2.2 – “Tooth and Claw”
The Doctor and Rose cross paths with Queen Victoria and a werewolf in 1879. First-person plural amusement does not ensue.
A strange beast. Not the werewolf, the episode. “Tooth and Claw” commits the worst sin of modern television; it’s boring on a second viewing. I remember this going out live and I think I quite liked it, although I can’t find any documented evidence of that. But watching it for this review was the second time I’ve watched this in only a few months and it was barely able to hold my interest on either occasion.
The main problem is that there’s nothing going on beneath the surface. Everything is telegraphed well in advance and not even in a clever “Ooh, I see what they did there!” kind of way. The suspicious blockage of the train line, the takeover of the house, the legends of the wolf, even the prominence of the Koh-i-Noor and the telescope, all combine to make a by-the-numbers Doctor Who story.
Your basic celebrity historical will accept that the plot and scares are very limited and then go off and do more interesting things. Queen Victoria (Pauline Collins) ought to be the centrepiece of this episode – both the character and the actress have certainly got enough potential – but instead she gets sidelined, becoming little more than a figure of fun for The Doctor and Rose to tease. What work she does get is very limited; she loves Albert, she is (eventually) not amused. Perhaps it would have been better if she had been the one to realise that the McGuffin diamond had been cut by Albert for just such an eventuality. As it stands, she’s basically little more than a prop.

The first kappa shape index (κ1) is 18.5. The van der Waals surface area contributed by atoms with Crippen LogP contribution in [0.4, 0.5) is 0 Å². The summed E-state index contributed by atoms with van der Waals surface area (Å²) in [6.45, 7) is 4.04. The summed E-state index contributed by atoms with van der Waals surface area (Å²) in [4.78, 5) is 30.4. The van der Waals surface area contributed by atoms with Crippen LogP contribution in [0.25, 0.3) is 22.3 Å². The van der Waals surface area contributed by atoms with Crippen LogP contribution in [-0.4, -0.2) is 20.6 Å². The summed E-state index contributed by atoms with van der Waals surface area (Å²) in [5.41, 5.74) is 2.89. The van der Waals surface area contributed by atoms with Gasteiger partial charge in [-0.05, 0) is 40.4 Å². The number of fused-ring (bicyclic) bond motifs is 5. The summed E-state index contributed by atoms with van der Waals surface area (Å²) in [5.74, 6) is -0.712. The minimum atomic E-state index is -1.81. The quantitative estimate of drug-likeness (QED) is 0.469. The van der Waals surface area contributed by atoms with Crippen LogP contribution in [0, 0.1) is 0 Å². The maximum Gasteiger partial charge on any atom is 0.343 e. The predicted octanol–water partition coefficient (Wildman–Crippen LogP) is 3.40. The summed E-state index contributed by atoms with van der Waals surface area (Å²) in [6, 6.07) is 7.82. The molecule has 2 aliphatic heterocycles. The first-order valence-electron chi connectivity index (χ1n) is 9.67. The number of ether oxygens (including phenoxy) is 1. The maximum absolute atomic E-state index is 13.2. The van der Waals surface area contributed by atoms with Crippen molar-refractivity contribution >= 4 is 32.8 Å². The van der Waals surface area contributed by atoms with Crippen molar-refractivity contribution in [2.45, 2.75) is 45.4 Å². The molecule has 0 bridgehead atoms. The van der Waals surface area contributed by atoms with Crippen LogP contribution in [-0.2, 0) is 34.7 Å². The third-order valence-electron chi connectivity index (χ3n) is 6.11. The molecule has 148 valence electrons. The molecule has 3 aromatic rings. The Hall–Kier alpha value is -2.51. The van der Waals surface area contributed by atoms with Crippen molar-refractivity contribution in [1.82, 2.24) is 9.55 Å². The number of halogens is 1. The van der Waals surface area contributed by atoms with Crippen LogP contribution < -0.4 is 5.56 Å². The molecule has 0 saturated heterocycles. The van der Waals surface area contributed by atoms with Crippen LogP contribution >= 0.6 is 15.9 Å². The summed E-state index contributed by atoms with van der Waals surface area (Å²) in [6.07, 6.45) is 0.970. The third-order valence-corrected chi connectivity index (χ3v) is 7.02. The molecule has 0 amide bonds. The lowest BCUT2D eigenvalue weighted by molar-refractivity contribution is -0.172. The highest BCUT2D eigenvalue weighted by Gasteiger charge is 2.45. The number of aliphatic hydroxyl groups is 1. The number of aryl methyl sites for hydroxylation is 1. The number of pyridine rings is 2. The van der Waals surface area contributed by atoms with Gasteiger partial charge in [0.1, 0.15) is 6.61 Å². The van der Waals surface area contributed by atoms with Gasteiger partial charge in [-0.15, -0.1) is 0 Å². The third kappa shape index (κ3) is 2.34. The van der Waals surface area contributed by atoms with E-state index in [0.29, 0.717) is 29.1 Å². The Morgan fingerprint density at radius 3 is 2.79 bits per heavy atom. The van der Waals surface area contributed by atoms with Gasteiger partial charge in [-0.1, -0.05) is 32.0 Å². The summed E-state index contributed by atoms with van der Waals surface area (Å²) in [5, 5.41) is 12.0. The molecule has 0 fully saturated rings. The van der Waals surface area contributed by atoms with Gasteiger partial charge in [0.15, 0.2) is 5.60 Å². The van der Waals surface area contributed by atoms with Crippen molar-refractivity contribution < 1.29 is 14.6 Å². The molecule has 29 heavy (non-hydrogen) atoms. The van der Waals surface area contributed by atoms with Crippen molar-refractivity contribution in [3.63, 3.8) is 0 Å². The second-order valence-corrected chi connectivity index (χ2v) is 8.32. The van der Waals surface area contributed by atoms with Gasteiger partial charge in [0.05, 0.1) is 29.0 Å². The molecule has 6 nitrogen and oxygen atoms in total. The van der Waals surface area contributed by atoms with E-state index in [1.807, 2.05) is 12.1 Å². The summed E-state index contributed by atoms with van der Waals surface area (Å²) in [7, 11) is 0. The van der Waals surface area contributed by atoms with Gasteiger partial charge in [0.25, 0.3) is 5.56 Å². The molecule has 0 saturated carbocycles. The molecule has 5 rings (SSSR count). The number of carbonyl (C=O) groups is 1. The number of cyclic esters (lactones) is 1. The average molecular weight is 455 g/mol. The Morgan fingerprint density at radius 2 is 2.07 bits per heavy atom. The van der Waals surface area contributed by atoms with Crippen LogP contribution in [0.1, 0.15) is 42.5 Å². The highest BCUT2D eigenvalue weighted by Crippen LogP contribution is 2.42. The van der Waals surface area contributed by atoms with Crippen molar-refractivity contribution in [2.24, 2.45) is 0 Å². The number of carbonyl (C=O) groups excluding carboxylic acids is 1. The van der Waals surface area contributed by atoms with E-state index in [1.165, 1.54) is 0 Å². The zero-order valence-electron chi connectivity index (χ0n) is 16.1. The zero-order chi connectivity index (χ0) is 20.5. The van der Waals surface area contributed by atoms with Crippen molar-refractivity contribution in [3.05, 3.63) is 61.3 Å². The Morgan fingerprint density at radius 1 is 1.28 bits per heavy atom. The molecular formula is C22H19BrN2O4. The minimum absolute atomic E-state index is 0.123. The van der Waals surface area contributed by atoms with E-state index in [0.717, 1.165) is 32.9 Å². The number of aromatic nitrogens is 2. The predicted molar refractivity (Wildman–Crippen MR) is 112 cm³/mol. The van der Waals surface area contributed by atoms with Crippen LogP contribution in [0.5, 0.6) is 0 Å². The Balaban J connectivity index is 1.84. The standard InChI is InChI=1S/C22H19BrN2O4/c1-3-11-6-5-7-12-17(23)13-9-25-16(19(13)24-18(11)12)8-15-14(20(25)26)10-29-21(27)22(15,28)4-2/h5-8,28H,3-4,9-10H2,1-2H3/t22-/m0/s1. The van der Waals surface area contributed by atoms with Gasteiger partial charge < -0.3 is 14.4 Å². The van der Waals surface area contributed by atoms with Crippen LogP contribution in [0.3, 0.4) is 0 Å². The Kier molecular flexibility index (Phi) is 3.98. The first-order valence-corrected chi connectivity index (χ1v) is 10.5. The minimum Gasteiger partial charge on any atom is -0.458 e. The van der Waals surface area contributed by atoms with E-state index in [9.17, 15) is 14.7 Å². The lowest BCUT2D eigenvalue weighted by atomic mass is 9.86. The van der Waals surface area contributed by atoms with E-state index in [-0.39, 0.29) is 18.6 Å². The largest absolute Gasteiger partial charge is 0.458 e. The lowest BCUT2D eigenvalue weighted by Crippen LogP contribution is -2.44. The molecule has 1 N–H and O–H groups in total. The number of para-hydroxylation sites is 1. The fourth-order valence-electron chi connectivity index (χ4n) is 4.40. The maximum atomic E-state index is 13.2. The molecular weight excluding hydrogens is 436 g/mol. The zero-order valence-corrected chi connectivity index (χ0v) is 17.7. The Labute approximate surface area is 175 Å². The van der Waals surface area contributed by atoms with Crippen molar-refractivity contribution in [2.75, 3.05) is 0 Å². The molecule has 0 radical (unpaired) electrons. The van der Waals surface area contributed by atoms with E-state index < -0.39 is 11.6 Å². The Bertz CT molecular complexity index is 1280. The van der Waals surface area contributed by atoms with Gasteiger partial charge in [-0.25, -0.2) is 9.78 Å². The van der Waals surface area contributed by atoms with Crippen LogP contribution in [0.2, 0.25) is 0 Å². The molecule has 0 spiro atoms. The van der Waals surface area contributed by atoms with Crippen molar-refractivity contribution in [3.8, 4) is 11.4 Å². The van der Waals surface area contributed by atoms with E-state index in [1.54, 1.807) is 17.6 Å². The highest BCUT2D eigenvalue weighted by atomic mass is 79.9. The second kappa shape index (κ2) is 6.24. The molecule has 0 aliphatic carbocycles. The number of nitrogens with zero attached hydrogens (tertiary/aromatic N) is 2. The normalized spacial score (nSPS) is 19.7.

Until the end, of course. I think it’s a law that if you talk about this episode you have to have an opinion on the ending, in which Victoria both knights and damns The Doctor and Rose for saving everyone and their flippancy while doing so. I find this very hard to read in a way where my sympathies end up being with The Doctor and Rose. Sure, nobody was killed, but perhaps my lack of sympathy for the pair is because I, personally, was not amused (Rose’s attempts to get Victoria to say her reputed catchphrase are leaden and easily the worst joke in this era of Doctor Who). Especially as, on the rewatch, we already know what’s going to happen.
The worst of it is that I can’t even summon up the appropriate enthusiasm to hate this episode. Apart from the sudden outbreak of smugness it doesn’t do anything outrageously wrong, it’s just that it’s so damn generic. Just watch the trailer, it’s much better. A disappointing 4/10.
Written and edited by Abigail Brady